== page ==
Sloane Street, Knightsbridge
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1891 – Oscar Wilde, married playwright with two sons, sees his play Lady Windermere’s Fan performed and publishes several books, including The Portrait of Dorian Gray.
He is introduced to Alfred Douglas, a young undergraduate. “Bosie” is as extravagant as he is handsome, rebellious as he is spoiled.
A friendship develops between the two… quickly followed by a more intimate relationship.
1894 – Douglas’ brother Lord Drumlanrig dies in suspicious circumstances.
Rumors circulate that he was having an affair with the current Prime Minister, Lord Rosebery.
Alfred’s father, Marquess of Queensberry and disgusted by the lifestyle of his sons, declares a full-on war on Oscar Wilde as he doesn’t want his remaining offspring to suffer the same fate.
1895 – Queensberry leaves a card at Wilde’s club, the Albemarle in February.
In his note, he described Wilde as a “posing somdomite” (sic).
Spelling mistakes are not punished by law – however at the time “sodomy” is.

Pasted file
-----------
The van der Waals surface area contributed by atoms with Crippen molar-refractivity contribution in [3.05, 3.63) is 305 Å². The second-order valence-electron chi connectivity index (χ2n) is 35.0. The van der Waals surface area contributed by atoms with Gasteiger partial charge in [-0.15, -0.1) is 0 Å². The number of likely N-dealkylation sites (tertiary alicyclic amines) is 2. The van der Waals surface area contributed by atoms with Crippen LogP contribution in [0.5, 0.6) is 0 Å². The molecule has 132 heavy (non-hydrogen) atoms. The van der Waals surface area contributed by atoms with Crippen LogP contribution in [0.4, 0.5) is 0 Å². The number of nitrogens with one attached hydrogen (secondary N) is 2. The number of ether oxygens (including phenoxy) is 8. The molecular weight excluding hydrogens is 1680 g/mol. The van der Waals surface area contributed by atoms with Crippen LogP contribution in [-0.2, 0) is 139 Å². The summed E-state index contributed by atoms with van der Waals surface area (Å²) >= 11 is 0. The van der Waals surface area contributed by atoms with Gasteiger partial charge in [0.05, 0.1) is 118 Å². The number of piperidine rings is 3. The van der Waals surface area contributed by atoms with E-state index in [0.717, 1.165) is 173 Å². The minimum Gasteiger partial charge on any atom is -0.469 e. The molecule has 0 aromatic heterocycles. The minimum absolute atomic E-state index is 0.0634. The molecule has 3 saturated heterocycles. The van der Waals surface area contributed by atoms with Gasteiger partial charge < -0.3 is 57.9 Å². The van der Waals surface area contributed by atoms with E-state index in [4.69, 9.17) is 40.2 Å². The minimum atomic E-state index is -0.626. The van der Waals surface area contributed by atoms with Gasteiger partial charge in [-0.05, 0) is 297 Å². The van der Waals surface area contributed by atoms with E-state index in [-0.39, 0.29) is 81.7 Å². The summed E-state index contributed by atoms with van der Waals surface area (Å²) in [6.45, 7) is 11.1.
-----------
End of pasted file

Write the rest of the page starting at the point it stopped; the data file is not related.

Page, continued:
Since such an accusation can be interpreted as a criminal libel, Wilde and Douglas initiate prosecution against Queensberry, who is temporarily arrested.
On April 3, 1895 the Wilde v. Queensberry trial begins.
Queensberry, who hired a team of reckless private investigators and coerced Wilde’s former friends, is acquitted when Wilde drops the prosecution.
Wilde, having to pay Queensberry’s lawyer and investigation, is left bankrupt.
Three days later Oscar Wilde is arrested in the company of another man at the Cadogan Hotel.
Arrested for “gross indecency”, he is sentenced to 2 years of hard labour on May 22, 1895.
Stephen Fry played the Irish author in Wilde, released in 1997 and chronicling Wilde’s relationship with Douglas (Jude Law), from their first meeting to Oscar’s trials, imprisonment and release.
In 1985 Michael Gambon (“The Lost Prince”) played Wilde in “Oscar” for a three-part BBC series directed by Brian Gilbert and written by Julian Mitchell, who wrote a Van Gogh biopic in 1990.
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